“One of the things about the pandemic was that it was all about social distancing. For me, it was very different. It was about physical distancing, yes, but remaining socially connected,” says Seth. “Covid-19 has given me, especially, the opportunity to connect with more people than in the past, as life was just moving too fast then. We were just going from one thing to the other, and not having that time to pause and think and connect with people. Over the last three years, I’ve reconnected with so many friends and family members whom I had not prior [to the pandemic]. We are all emerging profoundly impacted and this extends to our thoughts on life and how our work is perceived. I am definitely more conscious of what’s important and I now prioritise things quite differently after everything we’ve seen. It has definitely been a big shift for me as a leader.”
Kahn adds: “Having lived through the past two years, what we all recognise is this need for human contact, this need for interaction, the need to walk down the hall and bounce an idea off somebody.
“A lot of people were very lonely through this experience. Speaking for Coach, I will tell you that we are creating more and more reasons to be together. I don’t see us requiring a five-day week in the office as yet, but finding the right balance is elusive.”
Business unusual
Back to business, however, and it is clear Coach has its roadmap outlined. On top of the list is greater emphasis on building long-lasting customer relationships and a greater global presence. “We announced a number of initiatives for the Tapestry brand, but I’ll focus on Coach itself,” Kahn says. “There are a few key areas for overarching growth. The first is brand building, and Sandeep is steward of that and my partner in creating this idea of expressive luxury and making it real through storytelling and bringing ourselves closer to the community. The second is innovation, which you will see in our core product of women’s leather goods as well as men’s and lifestyle components. And one of the things Sandeep and I are working on is our stores, which are very, very important to Coach — it is our best expression of the entire brand. Our store associates globally are our secret sauce. And I can tell you, one of the things I’ve been so proud of being at Coach for 141⁄2 years is, whether it’s in Malaysia, London, Shanghai, New York or Tokyo, if I just walked into any store, even before they knew who I was, the quality of service and the care shown to me would be exceptional!”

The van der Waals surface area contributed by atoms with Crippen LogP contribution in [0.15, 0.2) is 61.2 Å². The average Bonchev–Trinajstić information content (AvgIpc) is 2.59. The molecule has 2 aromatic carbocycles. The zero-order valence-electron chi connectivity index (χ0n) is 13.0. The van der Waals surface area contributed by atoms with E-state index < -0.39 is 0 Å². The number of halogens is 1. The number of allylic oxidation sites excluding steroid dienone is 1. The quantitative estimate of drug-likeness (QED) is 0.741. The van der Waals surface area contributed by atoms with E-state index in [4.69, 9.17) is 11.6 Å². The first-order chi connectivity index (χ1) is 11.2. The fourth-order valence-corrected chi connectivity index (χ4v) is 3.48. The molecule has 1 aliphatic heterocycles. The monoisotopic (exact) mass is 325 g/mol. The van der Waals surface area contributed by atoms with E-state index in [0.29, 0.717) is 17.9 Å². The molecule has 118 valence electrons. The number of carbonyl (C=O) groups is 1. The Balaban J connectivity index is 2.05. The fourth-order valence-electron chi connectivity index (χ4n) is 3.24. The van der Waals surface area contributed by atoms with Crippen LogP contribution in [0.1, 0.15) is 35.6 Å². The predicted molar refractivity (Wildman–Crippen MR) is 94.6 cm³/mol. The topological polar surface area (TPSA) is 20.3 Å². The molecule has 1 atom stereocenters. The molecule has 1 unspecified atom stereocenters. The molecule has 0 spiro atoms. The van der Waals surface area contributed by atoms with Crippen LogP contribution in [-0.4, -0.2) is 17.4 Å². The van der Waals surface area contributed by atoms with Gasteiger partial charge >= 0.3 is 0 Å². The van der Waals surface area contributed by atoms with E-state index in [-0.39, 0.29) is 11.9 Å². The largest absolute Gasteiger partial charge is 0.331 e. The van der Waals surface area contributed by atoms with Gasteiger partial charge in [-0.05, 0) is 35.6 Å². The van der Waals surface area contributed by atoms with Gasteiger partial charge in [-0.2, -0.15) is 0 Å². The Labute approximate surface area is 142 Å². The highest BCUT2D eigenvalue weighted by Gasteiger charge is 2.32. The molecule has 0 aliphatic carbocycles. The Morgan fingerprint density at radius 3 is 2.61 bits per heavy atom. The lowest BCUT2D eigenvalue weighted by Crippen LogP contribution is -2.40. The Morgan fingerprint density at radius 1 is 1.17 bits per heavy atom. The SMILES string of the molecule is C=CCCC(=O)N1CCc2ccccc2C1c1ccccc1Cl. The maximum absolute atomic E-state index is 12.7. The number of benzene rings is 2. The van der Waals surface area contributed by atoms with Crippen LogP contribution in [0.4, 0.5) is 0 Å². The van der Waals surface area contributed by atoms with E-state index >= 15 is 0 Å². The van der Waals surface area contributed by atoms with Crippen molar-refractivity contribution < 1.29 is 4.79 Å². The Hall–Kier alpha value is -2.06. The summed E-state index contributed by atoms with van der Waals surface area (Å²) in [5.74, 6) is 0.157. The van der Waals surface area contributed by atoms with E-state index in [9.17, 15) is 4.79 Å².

Underpinning that bricks-and-mortar deluxe experience is the brand’s Fifth Avenue flagship store, called Coach House. Stepping in is akin to entering C S Lewis’ legendary Wardrobe: a magic tunnel that transports you into a world of stylish wonder, complete with mechanised conveyor belt bearing a rotating selection of fashionable goodies, from skirts to handbags and jackets — and a 3.6m-tall dinosaur. “We are going to double down on that … not just the retail experience but engaging all five senses with interesting ideas,” says Kahn.
As a parting treat, he lets us in on 2023’s upcoming re-eal, which will feature a shiny new store in Jakarta in- fused with the talent of Eko Nugroho, one of Indonesia’s most acclaimed artists. “It just made a lot of sense, as Indonesia has a massive under-25 population. We were given this exciting opportunity to express ourselves, which is something we love,” Kahn says animatedly. Coach’s new buzzword might be “expressive luxury” but, having listened to all that Kahn and Seth have talked about, it could also be flipped to include “the luxury of expression”. That works equally well.